The truth, the whole truth, half-truths, shades of the truth and other items admissible as college-basketball-in-November news:
• It's not true that Lute Olson always took on the giants of the game, anytime and anyplace. He was smart enough to know you had to break in gently, even when his roster was stacked with Final Four talent.
Over the last 30 years, the Arizona Wildcats have opened their home basketball season against a list of not-ready-for-prime-time chumps, including six games against NAU, two against Long Beach State, and others against Houston Baptist, Austin Peay, Morgan State, Hawaii Pacific and Florida Atlantic.
On Sunday, Charleston Southern was a load, unafraid, a team that could win five or six games against a Pac-12 schedule. It would be a split against ASU.
The only ranked team to open the McKale season was No. 16 LSU on Dec. 7, 1992. Yes, some guy named Shaq started at center. Arizona won 87-67, but the Wildcats prepared for that game with two in Hawaii.
"That's a dangerous team we played," UA coach Sean Miller said after the Wildcats beat the Buccaneers 82-73. "I know no one wants to hear it when you say Charleston Southern is good; they think the coach is just trying to (fill all the seats)."
• On Opening Day, McKale Center responded with a Big Game atmosphere, which is the way big boys do it from Kansas to Kentucky. When Zona Zoo rocks, as it did Sunday, it feeds on itself and sets a standard for further less-than-marquee matchups over the next six weeks.
If you put in the time for a Sunday afternoon game, forgoing big screen NFL action to watch a team from South Carolina, it should mean you should make it to a Thursday night start against UTEP.
But Zona Zoo does need some work to give proper treatment to the potentially powerful "I believe that we will win!'' chant made famous by good ol' Utah State. The students butchered it Sunday. It was the Zoo's opening game, too.
• Michael Dickerson was at McKale on Sunday, his once-familiar face flashed on the big video screen, and it made me think that the UA needs to tinker with its qualifications to the Ring of Honor. Dickerson's continued absence in the rafters is awkward.
Dickerson was the leading scorer on Arizona's 1997 NCAA championship team, was a two-time All-Pac-10 forward and remains the No. 8 career scorer (1,791 points). His personality and character were both unimpeachable during his UA days, and he was a first-round NBA draft pick. He belongs in the rafters with the other UA legends.
• Pac-12 referee David Hall worked Sunday's game; he is a Final Four veteran and among the handful of officials in the league worthy of any big-game calling.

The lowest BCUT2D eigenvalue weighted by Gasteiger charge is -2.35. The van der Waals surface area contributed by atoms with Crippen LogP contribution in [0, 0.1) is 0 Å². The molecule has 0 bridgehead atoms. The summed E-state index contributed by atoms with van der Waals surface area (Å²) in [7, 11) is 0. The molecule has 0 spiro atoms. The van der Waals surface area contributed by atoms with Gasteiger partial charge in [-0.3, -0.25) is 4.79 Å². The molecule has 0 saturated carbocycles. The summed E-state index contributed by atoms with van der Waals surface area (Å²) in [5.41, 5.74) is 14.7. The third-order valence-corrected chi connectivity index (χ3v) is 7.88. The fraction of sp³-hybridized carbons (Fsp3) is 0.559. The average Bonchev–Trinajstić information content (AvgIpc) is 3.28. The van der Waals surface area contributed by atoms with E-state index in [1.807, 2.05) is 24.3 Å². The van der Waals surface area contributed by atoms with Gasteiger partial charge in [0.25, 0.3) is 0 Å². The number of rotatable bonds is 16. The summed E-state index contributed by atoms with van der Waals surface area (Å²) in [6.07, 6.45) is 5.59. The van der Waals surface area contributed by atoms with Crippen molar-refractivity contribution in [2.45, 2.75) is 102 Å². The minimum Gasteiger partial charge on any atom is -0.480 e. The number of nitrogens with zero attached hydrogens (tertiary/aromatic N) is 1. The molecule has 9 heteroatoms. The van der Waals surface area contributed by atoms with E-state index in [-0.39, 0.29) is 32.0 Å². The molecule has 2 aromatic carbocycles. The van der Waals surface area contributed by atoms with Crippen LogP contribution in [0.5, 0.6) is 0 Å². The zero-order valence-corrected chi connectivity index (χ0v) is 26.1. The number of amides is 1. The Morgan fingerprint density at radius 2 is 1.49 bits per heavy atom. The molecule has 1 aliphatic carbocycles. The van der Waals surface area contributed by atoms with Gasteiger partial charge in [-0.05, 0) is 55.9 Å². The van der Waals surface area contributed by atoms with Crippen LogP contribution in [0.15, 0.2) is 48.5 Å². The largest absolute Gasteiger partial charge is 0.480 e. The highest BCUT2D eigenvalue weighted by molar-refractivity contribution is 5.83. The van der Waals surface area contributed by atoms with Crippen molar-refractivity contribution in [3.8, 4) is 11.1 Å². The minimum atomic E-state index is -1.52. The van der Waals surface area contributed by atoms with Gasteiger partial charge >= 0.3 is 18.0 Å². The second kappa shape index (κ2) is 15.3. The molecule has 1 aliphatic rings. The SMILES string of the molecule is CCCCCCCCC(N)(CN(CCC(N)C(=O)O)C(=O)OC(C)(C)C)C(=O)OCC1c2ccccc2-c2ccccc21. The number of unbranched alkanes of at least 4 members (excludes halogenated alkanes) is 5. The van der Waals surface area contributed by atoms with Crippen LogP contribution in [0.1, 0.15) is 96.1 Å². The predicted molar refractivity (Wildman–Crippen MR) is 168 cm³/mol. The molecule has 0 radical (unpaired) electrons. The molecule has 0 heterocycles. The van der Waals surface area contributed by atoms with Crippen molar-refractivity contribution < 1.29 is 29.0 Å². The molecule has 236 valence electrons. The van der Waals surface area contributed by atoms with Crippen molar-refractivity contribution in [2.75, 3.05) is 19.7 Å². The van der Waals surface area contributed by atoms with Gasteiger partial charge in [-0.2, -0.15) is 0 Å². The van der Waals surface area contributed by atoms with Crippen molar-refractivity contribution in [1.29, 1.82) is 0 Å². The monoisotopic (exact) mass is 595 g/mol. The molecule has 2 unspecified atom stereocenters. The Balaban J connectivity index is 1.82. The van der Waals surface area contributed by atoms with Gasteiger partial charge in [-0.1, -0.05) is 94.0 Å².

Unfortunately for Arizona, he only worked last year's UA-ASU game here, and the opener, against Valpo. He's one guy you don't mind seeing at the center-jump circle before a big game.
Hall, 57, worked 95 games last year at a pay scale that now goes as high as $2,400 per game in the Pac-12, from which the ref must pay expenses. He retired from a Fortune 500 software company eight years ago to concentrate solely on officiating.
There are no more "break-in" games for college basketball officials. You don't get a guy from the Big Sky in the preseason just to give him some experience. There's too much at stake.
• Sunday's opener coincided with Josiah Turner's first start for the Halifax Rainmen of the Canadian pro basketball league. Last year's starting point guard didn't start Halifax's first three games; he scored 15 points Sunday against the Moncton Miracles.
In his place, UA senior Mark Lyons produced a winning statistical line: 17 points, six assists, no turnovers and he made all five of his free-throw attempts. What a difference from the inconsistent and offensively challenged Turner.
"One thing I know about him, in the biggest moments, Mark delivers and he's always done that," said Miller.
• At one stretch in the second half Sunday, with Arizona leading by fewer than six points, the Wildcats attempted eight consecutive three-pointers, making three. Lyons, Solomon Hill, Jordin Mayes and Nick Johnson were the shooters.
It pressed the question: does Arizona have a go-to shooter? Hill made four of his eight three-point shots, which is a good indication that his shooting stroke, and range, have improved significantly.
In his first three college seasons, Hill never made four three-pointers in a game (he only made three of them on four occasions). His technique is much improved, and you can sense he enjoys being in position to take a game-changing shot, which is often much of the battle.
Hill has now made 62 three-pointers in his UA days. Don't expect him to break 100 this year; only Salim Stoudamire (120), Steve Kerr (114) and Damon Stoudamire (112) have made more than 100 in a single season.
• It was a bit unexpected when Miller moved Hill to the power forward spot late in the game, in crunch time. But wouldn't you?
Miller has talked at length about Hill's permanent move to the wing, but Miller is coaching to win, not to audition Hill for the NBA.
"We played Solomon at the four because that's what we needed to do to win the game," said Miller. "He knows how to play the four for what you call special situations, late-game and end-of-game situations. That's the value of having someone like Solomon on the team; he can do so many things to help you win."